Once again, it’s time to hear from our sister in Jerusalem about what she is witnessing there as a believer in Yeshua. Put your prayer shawls on and pray for Israel and Sister J. Now here she is …
Shalom Dear brothers and sisters,
May The Lord be glorified and blessed and may you be blessed and encouraged in Him. I am thankful for you.
Apples and Honey. As big things, humongous things, swirl all around us: Scotland, Iran, Iraq, Syria, Sudan, Yemen, Ebola, ISIS (or ISIL depending upon who is speaking), wars and rumors of war, life changing decisions and world shaking events mixed with people-shaking fears. We here in Israel sweep away the dust of war and enter the “frenzy mode” of cooking and shopping and preparing to feast before The Lord, because HE said to do it. It has often made me laugh to see all of the crisis events put on the back burner while the focus among my people turns to fulfilling the commandment.
Tradition plays a big part in every Jewish holiday, and certainly there are as many traditions as there are families (much like our Christian traditions), but all of them seem to place family, friends and food just under God.
There is little actually written in the scripture about this feast, the first of the three fall feasts. So, much of Rosh H’ashana is actually characterized by traditions. Finally, I’m beginning to understand the why of traditions. They seem to me to be focus tools, implemented to help us focus on something that God commanded and then to establish it as important in our lives.
The danger of traditions, as Yeshua constantly taught, was they may take the place of God’s commands and become the focus in and of themselves. It seems to me as I live among so many traditions that it is a heart issue, often individual. Some people focus on God and some on the tradition.
Never the less, I will describe to you some of the traditions that I witness. Hopefully, its flavor will encourage you toward God and His intent. And this is my prayer and the prayer of many other local believers that the fulfillment of these traditions may be seen and that hungry hearts may embrace the God Who calls us to His table with His trumpet blast, the sounding of the shofar.
There are definite foods that symbolize Rosh H’shana: Perhaps most prominent among them are apples (or pomegranates) and honey, almonds, dates, figs, and the head of a fish. The feast is built around these foods.
THEREFORE, the shuk (market place) just TEAMS with activity and people. Crowded streets, yummy smells and busy vendors fill the air with one resounding, “Shana tova. Shalom oo bracha vay bree-oot l col am Yisroel!” (Good new year. Peace and blessing and health to all of Am – the nation, the people, the tribes – Israel.) Gifts begin to be shared.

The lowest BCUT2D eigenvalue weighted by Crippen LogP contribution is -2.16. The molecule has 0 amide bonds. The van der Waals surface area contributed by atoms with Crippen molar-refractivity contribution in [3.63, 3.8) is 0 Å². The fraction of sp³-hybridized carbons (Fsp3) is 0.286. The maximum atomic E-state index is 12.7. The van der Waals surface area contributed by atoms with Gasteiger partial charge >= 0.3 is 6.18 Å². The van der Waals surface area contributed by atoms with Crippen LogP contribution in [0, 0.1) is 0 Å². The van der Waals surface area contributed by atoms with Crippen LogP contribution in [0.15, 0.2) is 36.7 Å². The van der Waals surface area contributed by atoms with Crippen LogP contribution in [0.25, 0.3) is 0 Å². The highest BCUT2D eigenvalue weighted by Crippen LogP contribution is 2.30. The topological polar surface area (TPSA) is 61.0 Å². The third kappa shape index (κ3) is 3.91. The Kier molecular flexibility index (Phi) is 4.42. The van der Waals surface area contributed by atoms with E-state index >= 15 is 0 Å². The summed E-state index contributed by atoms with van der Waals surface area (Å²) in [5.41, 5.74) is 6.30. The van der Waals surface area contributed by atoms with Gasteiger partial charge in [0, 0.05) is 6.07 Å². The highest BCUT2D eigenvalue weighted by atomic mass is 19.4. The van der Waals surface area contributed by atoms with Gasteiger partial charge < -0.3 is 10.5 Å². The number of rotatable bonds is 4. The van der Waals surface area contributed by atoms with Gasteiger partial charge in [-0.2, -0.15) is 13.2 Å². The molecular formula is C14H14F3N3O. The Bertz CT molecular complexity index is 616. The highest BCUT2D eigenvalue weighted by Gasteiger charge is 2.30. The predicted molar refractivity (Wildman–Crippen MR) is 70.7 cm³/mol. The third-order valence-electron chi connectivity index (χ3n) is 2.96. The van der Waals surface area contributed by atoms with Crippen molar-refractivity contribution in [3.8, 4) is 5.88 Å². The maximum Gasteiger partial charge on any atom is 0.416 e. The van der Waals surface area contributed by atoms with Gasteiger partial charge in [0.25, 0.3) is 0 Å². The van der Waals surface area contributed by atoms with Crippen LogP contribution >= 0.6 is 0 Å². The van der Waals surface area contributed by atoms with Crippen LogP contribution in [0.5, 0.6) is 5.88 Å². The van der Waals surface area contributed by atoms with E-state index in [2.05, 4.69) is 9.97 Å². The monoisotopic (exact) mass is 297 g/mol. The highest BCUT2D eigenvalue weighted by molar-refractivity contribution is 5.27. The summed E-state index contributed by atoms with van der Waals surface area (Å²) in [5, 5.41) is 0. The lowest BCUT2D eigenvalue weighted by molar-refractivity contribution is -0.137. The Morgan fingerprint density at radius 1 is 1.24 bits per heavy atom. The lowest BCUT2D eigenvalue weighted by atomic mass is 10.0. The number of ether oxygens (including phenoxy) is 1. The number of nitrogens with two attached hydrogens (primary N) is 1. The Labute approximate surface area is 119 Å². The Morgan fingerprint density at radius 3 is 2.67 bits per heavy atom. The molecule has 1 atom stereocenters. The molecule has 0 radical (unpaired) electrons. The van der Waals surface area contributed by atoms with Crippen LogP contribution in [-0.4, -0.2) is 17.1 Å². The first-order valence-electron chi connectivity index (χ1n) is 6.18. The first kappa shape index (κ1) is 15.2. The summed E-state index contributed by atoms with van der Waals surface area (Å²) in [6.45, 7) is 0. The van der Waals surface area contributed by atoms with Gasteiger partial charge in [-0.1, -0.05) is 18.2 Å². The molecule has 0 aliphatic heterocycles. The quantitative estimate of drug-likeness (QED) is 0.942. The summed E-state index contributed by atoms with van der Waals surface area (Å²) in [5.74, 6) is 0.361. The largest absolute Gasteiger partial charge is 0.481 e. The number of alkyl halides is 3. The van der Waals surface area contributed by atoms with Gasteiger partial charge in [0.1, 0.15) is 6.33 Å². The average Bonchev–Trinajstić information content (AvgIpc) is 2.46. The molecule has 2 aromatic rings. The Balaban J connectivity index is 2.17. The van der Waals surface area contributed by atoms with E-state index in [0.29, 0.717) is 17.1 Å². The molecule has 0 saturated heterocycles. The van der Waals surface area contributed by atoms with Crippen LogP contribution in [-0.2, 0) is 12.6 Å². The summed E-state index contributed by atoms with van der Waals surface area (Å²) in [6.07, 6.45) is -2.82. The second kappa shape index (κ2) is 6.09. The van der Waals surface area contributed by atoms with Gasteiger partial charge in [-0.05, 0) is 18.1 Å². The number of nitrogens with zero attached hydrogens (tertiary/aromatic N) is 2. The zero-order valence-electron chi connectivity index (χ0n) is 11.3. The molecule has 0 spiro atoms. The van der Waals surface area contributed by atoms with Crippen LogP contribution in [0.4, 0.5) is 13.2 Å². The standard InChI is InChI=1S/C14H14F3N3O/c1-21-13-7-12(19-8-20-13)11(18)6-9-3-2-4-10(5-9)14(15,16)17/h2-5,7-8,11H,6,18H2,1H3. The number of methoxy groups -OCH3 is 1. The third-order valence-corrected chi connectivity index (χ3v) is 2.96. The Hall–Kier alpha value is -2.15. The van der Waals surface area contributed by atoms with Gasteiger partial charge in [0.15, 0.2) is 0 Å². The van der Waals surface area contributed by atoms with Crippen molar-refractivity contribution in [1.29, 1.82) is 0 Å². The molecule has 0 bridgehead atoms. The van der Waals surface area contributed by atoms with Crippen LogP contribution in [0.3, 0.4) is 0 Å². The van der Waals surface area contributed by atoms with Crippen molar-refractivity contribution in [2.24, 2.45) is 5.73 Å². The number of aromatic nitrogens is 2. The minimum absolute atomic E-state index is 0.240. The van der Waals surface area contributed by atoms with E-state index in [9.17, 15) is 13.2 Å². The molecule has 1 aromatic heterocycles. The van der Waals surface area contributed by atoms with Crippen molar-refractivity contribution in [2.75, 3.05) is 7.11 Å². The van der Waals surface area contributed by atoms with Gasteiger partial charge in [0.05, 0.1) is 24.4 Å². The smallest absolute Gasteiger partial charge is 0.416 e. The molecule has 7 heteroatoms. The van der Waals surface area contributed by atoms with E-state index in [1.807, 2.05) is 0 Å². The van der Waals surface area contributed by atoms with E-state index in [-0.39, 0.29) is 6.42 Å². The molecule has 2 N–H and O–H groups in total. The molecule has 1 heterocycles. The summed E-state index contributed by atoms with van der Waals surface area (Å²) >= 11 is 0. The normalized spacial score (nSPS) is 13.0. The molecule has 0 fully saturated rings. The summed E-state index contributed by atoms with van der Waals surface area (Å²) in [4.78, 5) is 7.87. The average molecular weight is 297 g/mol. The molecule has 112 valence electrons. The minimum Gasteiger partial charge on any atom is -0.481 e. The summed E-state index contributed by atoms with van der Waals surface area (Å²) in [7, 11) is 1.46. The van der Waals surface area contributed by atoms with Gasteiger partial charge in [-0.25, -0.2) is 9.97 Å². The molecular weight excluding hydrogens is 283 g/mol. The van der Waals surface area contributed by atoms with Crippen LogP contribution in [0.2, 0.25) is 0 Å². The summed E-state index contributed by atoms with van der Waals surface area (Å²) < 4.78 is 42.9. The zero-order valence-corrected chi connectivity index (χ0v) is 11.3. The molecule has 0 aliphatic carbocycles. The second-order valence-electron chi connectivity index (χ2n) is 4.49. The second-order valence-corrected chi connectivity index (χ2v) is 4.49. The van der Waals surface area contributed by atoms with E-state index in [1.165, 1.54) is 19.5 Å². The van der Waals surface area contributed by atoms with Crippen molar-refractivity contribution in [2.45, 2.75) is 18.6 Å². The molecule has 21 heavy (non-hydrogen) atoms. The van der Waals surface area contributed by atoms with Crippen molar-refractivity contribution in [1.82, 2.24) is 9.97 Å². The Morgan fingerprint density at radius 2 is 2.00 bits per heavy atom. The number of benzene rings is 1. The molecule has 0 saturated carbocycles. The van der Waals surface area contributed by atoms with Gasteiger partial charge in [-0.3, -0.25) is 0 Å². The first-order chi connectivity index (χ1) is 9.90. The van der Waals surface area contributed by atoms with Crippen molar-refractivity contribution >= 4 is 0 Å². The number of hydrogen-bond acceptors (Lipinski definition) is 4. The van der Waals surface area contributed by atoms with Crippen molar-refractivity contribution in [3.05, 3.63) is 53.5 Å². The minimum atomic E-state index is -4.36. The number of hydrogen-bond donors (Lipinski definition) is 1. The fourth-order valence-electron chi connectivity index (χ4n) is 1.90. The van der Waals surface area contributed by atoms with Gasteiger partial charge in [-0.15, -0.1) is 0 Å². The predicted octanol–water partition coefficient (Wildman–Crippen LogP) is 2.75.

Working for a doctor, I am deeply humbled by the sudden blessing of a dish, a jar, some honey, a plant or a tablecloth from often aging patients who will take my hand and thank me for serving them this year. I purchase some lovely nuts from the shuk for two local shop owners who have been constantly kind and I want to thank them. Other gifts might go to the bus driver or a guard that sits at the market and a generous 20shekels (instead of the usual 1/2shekel) pressed into the hand of a familiar elderly beggar bringing such her surprised joy.
We are thankful for one another. It is GOOD to stop and remember that all of ‘us dust balls’ are made in God’s image.
And mingled with the sound of the impatient car horns is the high call of the shofar bidding each one to come to the mercy seat, as families and singles gathered with families. Come to the mercy seat with apples and honey, almonds and dates and remember the sweetness of the land and the promises that God Almighty has given us and be humbled at the thought of His Greatness.
My boss brings his shofar to work and each morning blows it in the 4 directions at the door of the clinic. An older learned patient who came by at 7 a.m. this morning told us about a time that he was asked to demonstrate and explain the blowing of the shofar to a class of 6 year olds.
He said to them, “Do you know how sometimes you need something very badly…maybe you are scared and you need a hug, or maybe you hurt your knee and you need your Ima or Abba to make it better? Do you ever run to Ima or Abba and don’t know what to say, so you just cry? Sometimes there is something inside of you that seems too big and you can’t say it, so you cry, am I right?’”
He said all of the children said, “Yes yes! That is right!“
He continued. “Well…THAT is the blowing of the shofar. We are the children of Adonai and we don’t know what we need, but we need Him and we call to Him and we cry to Him and we come to Him. And when we blow the shofar, we are crying to Him and calling each other to come and cry to Him too. He is our Abba.”
He told us that the children ALL seemed to understand.
I understood and saw how it fit in with our prayers this morning for the hearts of the people to be turned to Him this season of the fall feasts and for them to come to Him and SEE HIM AS HE IS.
So he calls this the Feast of trumpets and commands us to come aside and stop all work and have a holy convocation and to blow the shofarim (ram’s horn trumpets). KNOWING that exactly 10 days later we are called to afflict our souls and seek repentance. We know that the shofar is calling us to Him at this time, just as it called the children of Israel to the mount when the 10 commandments were given and they feared greatly when they heard the trumpet blast. Tt is a fearful thing to fall into the Hands of The Living God…if you do not know that you are covered by The Blood of The Perfect Lamb!
With tons more to say, I will leave you with ‘AMEN!’ as we turn our hearts to Him to press into the reality of all He is, all He asks, all He calls us to…each one called alone, and yet as one in His body. God Bless and keep you dear brothers and sisters.